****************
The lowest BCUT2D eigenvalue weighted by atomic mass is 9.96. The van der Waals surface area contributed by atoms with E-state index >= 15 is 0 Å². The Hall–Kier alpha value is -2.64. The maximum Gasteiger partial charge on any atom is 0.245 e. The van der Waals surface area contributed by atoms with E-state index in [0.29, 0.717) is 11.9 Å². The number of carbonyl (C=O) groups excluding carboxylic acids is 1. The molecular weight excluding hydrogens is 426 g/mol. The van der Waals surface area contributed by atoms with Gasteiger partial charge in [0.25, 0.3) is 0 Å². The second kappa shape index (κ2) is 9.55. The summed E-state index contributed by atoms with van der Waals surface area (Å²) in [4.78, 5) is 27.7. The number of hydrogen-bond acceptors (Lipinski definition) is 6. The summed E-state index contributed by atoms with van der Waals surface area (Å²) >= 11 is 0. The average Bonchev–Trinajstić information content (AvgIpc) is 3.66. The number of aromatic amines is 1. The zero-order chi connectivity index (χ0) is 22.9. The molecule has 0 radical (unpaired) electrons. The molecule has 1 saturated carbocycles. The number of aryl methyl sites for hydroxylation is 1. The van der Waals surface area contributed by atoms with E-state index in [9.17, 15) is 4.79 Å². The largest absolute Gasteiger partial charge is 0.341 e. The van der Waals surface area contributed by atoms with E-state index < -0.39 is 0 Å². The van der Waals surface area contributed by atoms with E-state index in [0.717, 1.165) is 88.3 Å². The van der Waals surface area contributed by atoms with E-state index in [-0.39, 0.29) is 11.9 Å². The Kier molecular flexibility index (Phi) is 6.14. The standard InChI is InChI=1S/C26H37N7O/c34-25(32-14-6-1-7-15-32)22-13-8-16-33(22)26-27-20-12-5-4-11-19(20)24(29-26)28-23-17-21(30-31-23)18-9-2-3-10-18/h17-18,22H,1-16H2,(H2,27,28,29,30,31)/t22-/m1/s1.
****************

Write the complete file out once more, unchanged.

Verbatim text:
The lowest BCUT2D eigenvalue weighted by atomic mass is 9.96. The van der Waals surface area contributed by atoms with E-state index >= 15 is 0 Å². The Hall–Kier alpha value is -2.64. The maximum Gasteiger partial charge on any atom is 0.245 e. The van der Waals surface area contributed by atoms with E-state index in [0.29, 0.717) is 11.9 Å². The number of carbonyl (C=O) groups excluding carboxylic acids is 1. The molecular weight excluding hydrogens is 426 g/mol. The van der Waals surface area contributed by atoms with Gasteiger partial charge in [0.25, 0.3) is 0 Å². The second kappa shape index (κ2) is 9.55. The summed E-state index contributed by atoms with van der Waals surface area (Å²) in [4.78, 5) is 27.7. The number of hydrogen-bond acceptors (Lipinski definition) is 6. The summed E-state index contributed by atoms with van der Waals surface area (Å²) >= 11 is 0. The average Bonchev–Trinajstić information content (AvgIpc) is 3.66. The number of aromatic amines is 1. The zero-order chi connectivity index (χ0) is 22.9. The molecule has 0 radical (unpaired) electrons. The molecule has 1 saturated carbocycles. The number of aryl methyl sites for hydroxylation is 1. The van der Waals surface area contributed by atoms with E-state index in [9.17, 15) is 4.79 Å². The largest absolute Gasteiger partial charge is 0.341 e. The van der Waals surface area contributed by atoms with E-state index < -0.39 is 0 Å². The van der Waals surface area contributed by atoms with E-state index in [0.717, 1.165) is 88.3 Å². The van der Waals surface area contributed by atoms with E-state index in [-0.39, 0.29) is 11.9 Å². The Kier molecular flexibility index (Phi) is 6.14. The standard InChI is InChI=1S/C26H37N7O/c34-25(32-14-6-1-7-15-32)22-13-8-16-33(22)26-27-20-12-5-4-11-19(20)24(29-26)28-23-17-21(30-31-23)18-9-2-3-10-18/h17-18,22H,1-16H2,(H2,27,28,29,30,31)/t22-/m1/s1.